Check out our roundup of cruise lines dress codes so you won't look out of place on formal night. Cruises essentials boil down to beach attire, semi-casual dinner wear, and sneakers for on board activities or more demanding excursions.

 

9. Make a list of your medications.

Ensure your prescriptions are updated and that you’ll have a sufficient supply to pack for the duration of your trip. Here are a few things to keep in mind when bringing prescription meds on a cruise.

 

Caribbean Deals From  /Nt

 

7 Days Prior

10. Complete and print any important paperwork.

First, make sure you have a good supply of printer ink — you’ll need it so you can print out any required boarding documents or other information about your cruise. While you're at it, complete any required paperwork online or in the packet from your travel agent.

 

11. Start gathering key items.

Choose a place in your house —a box, bed, dresser-top or corner — as a collection site for cruise items, such as your camera and extra batteries. When you have an idea of, "Oh, I need to take that…" you'll know exactly where to put it.

 

prepare for your cruise
Dedicated an entire suitcase to important things you can pack in advance. - Photo by Shutterstock

 

12. Contact your banks and credit card companies.

If you’re planning to use your credit card, contanct your company and bank to advise the staff of the countries you’ll be visiting. You don't want your card flagged as a security risk because you’re in Florida one day and Nassau the next.

 

13. Track the weather.

Check the forecast for your day of departure, embarkation destination, and ports on weather.com, so you can pack accordingly.

 

14. Review your packing checklist.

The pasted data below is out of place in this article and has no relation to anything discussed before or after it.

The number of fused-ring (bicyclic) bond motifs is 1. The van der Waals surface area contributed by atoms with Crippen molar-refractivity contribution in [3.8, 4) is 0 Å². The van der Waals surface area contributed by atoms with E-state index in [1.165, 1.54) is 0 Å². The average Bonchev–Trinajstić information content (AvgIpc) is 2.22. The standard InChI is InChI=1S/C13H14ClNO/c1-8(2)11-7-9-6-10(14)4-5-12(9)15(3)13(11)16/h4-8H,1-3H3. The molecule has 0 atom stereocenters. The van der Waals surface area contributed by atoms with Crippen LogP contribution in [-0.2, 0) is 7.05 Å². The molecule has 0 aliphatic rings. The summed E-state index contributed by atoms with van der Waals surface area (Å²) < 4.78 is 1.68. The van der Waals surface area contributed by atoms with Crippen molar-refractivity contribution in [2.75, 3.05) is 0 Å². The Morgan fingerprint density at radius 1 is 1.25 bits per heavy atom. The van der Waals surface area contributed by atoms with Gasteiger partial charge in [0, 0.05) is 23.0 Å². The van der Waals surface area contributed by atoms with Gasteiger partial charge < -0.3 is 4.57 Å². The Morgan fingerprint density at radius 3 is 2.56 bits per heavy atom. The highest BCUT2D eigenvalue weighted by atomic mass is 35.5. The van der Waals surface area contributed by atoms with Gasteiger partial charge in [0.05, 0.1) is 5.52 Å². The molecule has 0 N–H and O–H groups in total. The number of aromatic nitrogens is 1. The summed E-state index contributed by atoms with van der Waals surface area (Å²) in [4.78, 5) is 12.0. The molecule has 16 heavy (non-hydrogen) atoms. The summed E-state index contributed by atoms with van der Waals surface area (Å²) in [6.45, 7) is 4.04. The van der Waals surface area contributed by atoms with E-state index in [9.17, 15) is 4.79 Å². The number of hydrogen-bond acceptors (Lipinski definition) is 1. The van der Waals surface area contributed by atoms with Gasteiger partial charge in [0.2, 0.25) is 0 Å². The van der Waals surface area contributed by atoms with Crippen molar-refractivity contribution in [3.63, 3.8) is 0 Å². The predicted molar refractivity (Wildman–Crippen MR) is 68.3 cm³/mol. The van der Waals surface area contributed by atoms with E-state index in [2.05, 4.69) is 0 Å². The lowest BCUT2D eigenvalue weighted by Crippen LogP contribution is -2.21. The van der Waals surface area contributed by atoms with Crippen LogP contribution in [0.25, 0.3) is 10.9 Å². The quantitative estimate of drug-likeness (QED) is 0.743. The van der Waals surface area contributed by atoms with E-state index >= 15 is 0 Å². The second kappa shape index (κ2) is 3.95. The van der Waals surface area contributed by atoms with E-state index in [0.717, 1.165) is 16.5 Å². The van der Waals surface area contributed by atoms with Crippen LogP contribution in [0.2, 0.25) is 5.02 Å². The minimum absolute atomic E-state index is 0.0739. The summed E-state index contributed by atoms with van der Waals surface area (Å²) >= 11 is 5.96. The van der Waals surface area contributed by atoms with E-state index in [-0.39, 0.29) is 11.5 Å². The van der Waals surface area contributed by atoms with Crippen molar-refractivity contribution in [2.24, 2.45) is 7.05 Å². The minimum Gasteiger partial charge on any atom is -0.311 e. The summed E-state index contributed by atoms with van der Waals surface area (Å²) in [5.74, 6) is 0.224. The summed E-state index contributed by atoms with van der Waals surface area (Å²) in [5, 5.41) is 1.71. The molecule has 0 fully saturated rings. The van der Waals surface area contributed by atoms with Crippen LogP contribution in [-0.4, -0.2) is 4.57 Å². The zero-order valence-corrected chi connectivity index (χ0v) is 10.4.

Eliminate stuff in your pile you don't really need to take. Here are the essentials for Caribbean and Alaska cruises, and remember that there are plenty of things you can buy on board the ship.

 

15. Finalize plans for getting to the airport. 

Call a car service if necessary, and recheck flight times.

 

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Join The Discussion

What do you do to prep for your cruise?

3 Comments

Posted by mitzierick

With respect, looking for your passport at 14 days seems very rushed. I would suggest doing that at a minimum of 30 days before departure (maybe even 60 if you can). That way, if you can't find it, or discover it has expired, you have time to obtain a new one without the $100 per person expediting fee. That's money you could be spending on excursions, upgraded transfers, or an adult beverage on the ship.

Posted by Cassmob

I would also suggest that if travelling to overseas ports some relevant foreign currency is needed. I was shocked how many people expected to be able to continue to use US$ everywhere, even for a coffee, and then were annoyed if they couldn't.

Posted by coronado92118

We have found it useful to scan all pertinent information: passports, medication list, copies of eyeglasses RX, airline info , travel insurance coverage summary with phone numer, and credit card emergency numbers, etc. Into the computer and either put it into "Dropbox"(or similar) or e-mail it to ourselves. This makes it totally accessible if needed.